Core Companies eyes affordable housing highrise in San Jose

Developer would partially replace a landmark named for radio pioneer “Doc” Herrold

Core Companies Eyes Affordable Housing Highrise in San Jose
Core Companies' David Neale and rendering of plans for 470 South Market Street, San Jose (DLR Group, Core Companies)

Core Companies wants to build a 15-story affordable housing highrise in Downtown San Jose.

The locally based developer led by David Neale has filed plans to build the 220-unit complex at 470 South Market Street, in the SoFA District, the San Jose Mercury News reported. It would replace some mostly empty buildings which house the headquarters for Core.

The project known as Gateway Tower would also partially bulldoze Herrold College, a city landmark named after Charles “Doc” Herrold, a radio pioneer who in 1912 conducted what is believed to be the first entertainment broadcast from his station in San Jose.

Plans call for a chunky glass tower with 220 affordable apartments above 3,800 square feet of ground-floor shops, a half-block from the San Jose McEnery Convention Center next to the  “South First Area,” or SoFA, a trendy district known for its murals, theaters and restaurants.

The tower, designed by San Francisco-based Kwan Henmi Architecture & Planning, would feature a series of blocks with floor-to-ceiling windows on a flat-iron shaped lot. The complex would include one- and two-bedroom units, a gym, community room, garden and on-site resident services.

Apartments will be available to people who earn between 30 percent and 120 percent of the area’s median income, which is $151,300 for a family of four.

A street-level exhibit on South First Street would be dedicated to the radio pioneer and the birth of broadcasting in San Jose.

The narrow southern side of the project site appears to include room for a plaza and a small area for performances with seating, according to the proposal.

Core Companies’ initial plan for its Gateway Tower was a 20-story highrise with 300 market-rate, luxury apartments. But a shorter tower with affordable units might have a smoother path to landing a construction loan and permanent financing, real estate experts say, during a period of higher interest rates.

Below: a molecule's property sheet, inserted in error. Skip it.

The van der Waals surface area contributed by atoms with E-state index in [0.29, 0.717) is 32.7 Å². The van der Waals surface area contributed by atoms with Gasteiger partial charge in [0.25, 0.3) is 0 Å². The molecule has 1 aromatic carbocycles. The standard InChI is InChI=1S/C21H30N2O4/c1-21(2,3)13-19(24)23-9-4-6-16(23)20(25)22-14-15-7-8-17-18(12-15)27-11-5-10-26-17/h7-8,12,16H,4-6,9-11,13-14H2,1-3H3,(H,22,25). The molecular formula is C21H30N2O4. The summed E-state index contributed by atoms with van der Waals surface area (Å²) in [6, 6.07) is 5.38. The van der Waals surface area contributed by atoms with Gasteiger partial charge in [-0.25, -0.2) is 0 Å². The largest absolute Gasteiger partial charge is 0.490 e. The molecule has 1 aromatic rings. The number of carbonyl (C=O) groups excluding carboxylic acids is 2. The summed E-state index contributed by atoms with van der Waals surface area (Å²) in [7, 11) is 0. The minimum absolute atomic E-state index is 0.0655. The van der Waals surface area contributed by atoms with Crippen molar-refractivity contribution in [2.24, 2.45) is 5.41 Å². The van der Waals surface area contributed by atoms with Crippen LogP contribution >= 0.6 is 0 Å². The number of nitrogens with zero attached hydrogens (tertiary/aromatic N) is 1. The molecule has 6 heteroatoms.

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In early 2022, an affiliate of Core bought three parcels for its proposed tower for $18.2 million. 

The firm also landed $18.2 million in financing from Santa Clara County to buy the land. The county will provide another $64 million in construction money from the Measure A Affordable Housing Bond approved by voters in 2016.

An estimated cost and construction timeline of the proposed tower were undisclosed.

“This is a great-looking project with smart urban design interfacing with the public realm,” said Bob Staedler, principal executive with Silicon Valley Synergy, a land-use consultancy. “Place-making and urban vibrancy need to become the norm in Downtown San Jose.” 

The Core Companies, founded by Neale in 1989, has developed more than 400 single-family homes, townhomes and condominiums, plus 2,300 apartments in the South Bay, according to its website. In the past decade, the firm has developed 17 properties at a cost of $500 million.

A year ago this month, the Core Companies and Republic Urban Properties landed $139 million in public financing to build 135 affordable apartments at 1197 Lick Avenue in Downtown San Jose. They represent the first phase of a 569-unit complex planned next to Tamien Station, with the second phase consisting of market-rate units.

The company also is moving ahead with Agrihood, an affordable development of 361 homes in Santa Clara, with a 1.5-acre urban farm. Of those, 181 homes will be offered at below-market rates, with 165 set aside for seniors. 

— Dana Bartholomew

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